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Since 2003 WordPress has grown to be the largest self-hosted “blogging tool in the world”, with millions of sites being powered by this easy-to-use, extremely flexible, freely available content management system (CMS).
The common perception by the vast majority though is that it is limited to being a blogging tool. And a blogging tool to many businesses sounds like something they don’t need and are not interested in. All they want is an online brochure, a simple web presence, a 5-page static website with a contact form.
So they approach a web designer, a design agency or an employee’s brother-in-law who ‘knows how to design websites’.
The outcome of this route is usually an overpriced website designed on the agency’s custom built content management system, or developed on a CMS like Drupal, Joomla or Expression Engine (EE) with the client being told these CMS’s are hugely more powerful and scalable than WordPress. Or a too-good-to-be-true cheap website designed by the brother-in-law of your employee that he built in Microsoft Frontpage or iWeb.
What wasn’t told to them was that the agency’s custom built content management system cannot be supported by any other web designer so they’ve indirectly signed into a very long-term contract. And the Drupal, Joomla or EE solution, although efficient and cost-effective, is hugely over complicated for a simple 5-page static website with a contact form.
As for the brother-in-law who ‘knows how to design websites’ – his website design is riddled with ugly auto-generated code that many web browsers don’t like, and image-based text that cannot be updated, nor indexed by Google for search results.
The recommended route
Choose WordPress. It is freely available to install on your host package, and there is a huge amount of free themes available for it. Your start-up costs can really be next to nothing, depending on how dirty you want to get your hands yourself.
There is a wealth of resources available online from seasoned WordPress evangelists around the interwebs offering code snippets, plugins, and free themes.
Its usage can be hugely simplified, or modified drastically. Don’t think of it as a blog. Your website can still be a ‘5-page online brochure with a contact form’. But every one of those pages can be updated in the backend via a simple word editor, you can easily add images, videos or other media to those pages, and each of those pages will be loved by Google and well-indexed for search results you want to appear in.
You can completely disable the blog posts section of WordPress from displaying on your website, or archive your business’s latest news using blog posts on a sub page of the site.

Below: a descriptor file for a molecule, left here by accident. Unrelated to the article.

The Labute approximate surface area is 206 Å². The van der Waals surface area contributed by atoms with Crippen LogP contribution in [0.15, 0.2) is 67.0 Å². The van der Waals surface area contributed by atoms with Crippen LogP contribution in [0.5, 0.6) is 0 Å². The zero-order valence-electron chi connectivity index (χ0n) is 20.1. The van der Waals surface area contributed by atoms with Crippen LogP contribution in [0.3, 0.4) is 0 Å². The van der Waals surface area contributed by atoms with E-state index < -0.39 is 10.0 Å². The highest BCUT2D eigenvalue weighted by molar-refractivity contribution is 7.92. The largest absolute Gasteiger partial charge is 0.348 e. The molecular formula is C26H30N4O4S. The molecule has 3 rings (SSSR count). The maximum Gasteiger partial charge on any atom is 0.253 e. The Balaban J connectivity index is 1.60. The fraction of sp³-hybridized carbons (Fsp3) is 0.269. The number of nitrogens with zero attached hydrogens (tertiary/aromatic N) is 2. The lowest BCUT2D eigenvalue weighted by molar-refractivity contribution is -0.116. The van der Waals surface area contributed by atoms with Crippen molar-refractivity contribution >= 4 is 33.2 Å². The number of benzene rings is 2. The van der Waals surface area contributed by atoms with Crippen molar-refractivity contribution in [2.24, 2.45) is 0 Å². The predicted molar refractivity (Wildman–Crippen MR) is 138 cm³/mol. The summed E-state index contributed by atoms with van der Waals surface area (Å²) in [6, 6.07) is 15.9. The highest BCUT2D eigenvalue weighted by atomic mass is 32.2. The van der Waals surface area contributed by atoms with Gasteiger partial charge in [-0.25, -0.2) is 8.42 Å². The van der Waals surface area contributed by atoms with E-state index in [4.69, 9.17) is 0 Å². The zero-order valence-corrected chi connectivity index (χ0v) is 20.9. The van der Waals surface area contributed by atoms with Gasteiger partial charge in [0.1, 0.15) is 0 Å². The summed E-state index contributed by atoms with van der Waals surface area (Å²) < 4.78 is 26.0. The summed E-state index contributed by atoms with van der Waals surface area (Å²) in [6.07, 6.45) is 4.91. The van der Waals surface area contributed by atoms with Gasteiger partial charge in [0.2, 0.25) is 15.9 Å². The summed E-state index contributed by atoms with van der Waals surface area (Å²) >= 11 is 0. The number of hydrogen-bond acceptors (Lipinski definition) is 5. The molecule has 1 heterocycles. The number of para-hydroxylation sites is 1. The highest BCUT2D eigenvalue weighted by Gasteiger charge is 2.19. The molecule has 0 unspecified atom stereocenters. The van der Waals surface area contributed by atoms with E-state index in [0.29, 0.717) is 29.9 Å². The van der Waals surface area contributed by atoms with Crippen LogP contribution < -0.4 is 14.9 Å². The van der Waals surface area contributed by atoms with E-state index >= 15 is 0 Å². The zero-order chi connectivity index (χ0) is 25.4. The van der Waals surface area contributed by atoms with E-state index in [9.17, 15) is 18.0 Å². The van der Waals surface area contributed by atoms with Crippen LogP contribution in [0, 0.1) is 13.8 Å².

Importantly though, 6 months down the line if you then realise your website can do much more for your business you only need to get your designer to create/edit template files to unleash more WordPress goodness onto your website, not start all over again.
If you want to save time and your hair follicles though, I suggest consulting an expert to get your site built more effortlessly.
Modify a commercial theme
A freely-available theme often looks like the stereotypical, very basic blog site people associate with WordPress.
Having a custom WordPress theme created from scratch by a WordPress designer can be costly as it takes time to develop. These days however, there are hundreds of commercial theme providers offering all sorts of themes with custom widgets, theme option panels, and alternate styles covering just about every niche.
Having a commercial theme as a base for your business’s website will save your web designer time, and in turn save you money, as well guarantee a good code-base, browser compatibility, and free updates when required for future versions of WordPress (depending on the commercial WordPress theme provider you choose of course ).
Those don’t look like WordPress websites!
Just to prove how flexible WordPress truly is, and breaking that stereotypical image you have of WordPress have a look at these examples.
- ‘Real Estate’ – a real estate theme by Templatic
- ‘City Guide’ – a directory theme by WooThemes (full disclosure: I am the owner and designer of WooThemes)
- ‘Video Elements’ – a video theme
- ‘Through the lens’ – a photography theme
- ‘App Theme’ – a theme showcasing your iPhone app
- ‘Thesis’ – a theme framework
As you can see WordPress is much more than just a ‘blogging tool’, so stop thinking of it that way, and dyno-tune that website of yours! Test that employee’s brother-in-law real skills and see if he really ‘knows how to design a website’.